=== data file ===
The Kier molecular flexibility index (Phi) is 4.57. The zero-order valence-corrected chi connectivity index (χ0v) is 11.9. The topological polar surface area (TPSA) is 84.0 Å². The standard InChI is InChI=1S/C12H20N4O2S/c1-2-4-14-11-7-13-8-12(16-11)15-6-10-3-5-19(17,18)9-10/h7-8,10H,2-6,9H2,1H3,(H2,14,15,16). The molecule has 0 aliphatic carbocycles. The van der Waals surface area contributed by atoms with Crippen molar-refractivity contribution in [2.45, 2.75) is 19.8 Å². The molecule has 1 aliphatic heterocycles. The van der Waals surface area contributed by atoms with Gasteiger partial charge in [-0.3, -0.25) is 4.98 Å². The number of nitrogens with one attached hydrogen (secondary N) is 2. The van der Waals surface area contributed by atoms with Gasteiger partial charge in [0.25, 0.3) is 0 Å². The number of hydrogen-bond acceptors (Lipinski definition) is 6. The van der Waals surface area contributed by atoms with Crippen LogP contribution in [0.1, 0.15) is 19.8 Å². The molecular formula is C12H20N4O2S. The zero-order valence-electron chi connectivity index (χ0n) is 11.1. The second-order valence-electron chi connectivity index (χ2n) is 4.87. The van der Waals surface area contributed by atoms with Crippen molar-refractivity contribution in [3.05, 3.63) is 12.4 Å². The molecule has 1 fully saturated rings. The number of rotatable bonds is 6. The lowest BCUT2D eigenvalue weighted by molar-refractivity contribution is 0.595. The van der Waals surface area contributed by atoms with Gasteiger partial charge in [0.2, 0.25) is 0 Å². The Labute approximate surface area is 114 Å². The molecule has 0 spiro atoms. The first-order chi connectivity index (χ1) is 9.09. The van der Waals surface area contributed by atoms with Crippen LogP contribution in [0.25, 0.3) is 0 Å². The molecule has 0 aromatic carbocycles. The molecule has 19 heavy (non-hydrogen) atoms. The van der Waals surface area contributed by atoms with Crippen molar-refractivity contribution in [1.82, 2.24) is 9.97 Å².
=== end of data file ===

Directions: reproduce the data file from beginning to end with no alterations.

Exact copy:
The Kier molecular flexibility index (Phi) is 4.57. The zero-order valence-corrected chi connectivity index (χ0v) is 11.9. The topological polar surface area (TPSA) is 84.0 Å². The standard InChI is InChI=1S/C12H20N4O2S/c1-2-4-14-11-7-13-8-12(16-11)15-6-10-3-5-19(17,18)9-10/h7-8,10H,2-6,9H2,1H3,(H2,14,15,16). The molecule has 0 aliphatic carbocycles. The van der Waals surface area contributed by atoms with Crippen molar-refractivity contribution in [2.45, 2.75) is 19.8 Å². The molecule has 1 aliphatic heterocycles. The van der Waals surface area contributed by atoms with Gasteiger partial charge in [-0.3, -0.25) is 4.98 Å². The number of nitrogens with one attached hydrogen (secondary N) is 2. The van der Waals surface area contributed by atoms with Gasteiger partial charge in [0.25, 0.3) is 0 Å². The number of hydrogen-bond acceptors (Lipinski definition) is 6. The van der Waals surface area contributed by atoms with Crippen LogP contribution in [0.1, 0.15) is 19.8 Å². The molecular formula is C12H20N4O2S. The zero-order valence-electron chi connectivity index (χ0n) is 11.1. The second-order valence-electron chi connectivity index (χ2n) is 4.87. The van der Waals surface area contributed by atoms with Crippen molar-refractivity contribution in [3.05, 3.63) is 12.4 Å². The molecule has 1 fully saturated rings. The number of rotatable bonds is 6. The lowest BCUT2D eigenvalue weighted by molar-refractivity contribution is 0.595. The van der Waals surface area contributed by atoms with Gasteiger partial charge in [0.2, 0.25) is 0 Å². The Labute approximate surface area is 114 Å². The molecule has 0 spiro atoms. The first-order chi connectivity index (χ1) is 9.09. The van der Waals surface area contributed by atoms with Crippen LogP contribution in [0.25, 0.3) is 0 Å². The molecule has 0 aromatic carbocycles. The molecule has 19 heavy (non-hydrogen) atoms. The van der Waals surface area contributed by atoms with Crippen molar-refractivity contribution in [1.82, 2.24) is 9.97 Å².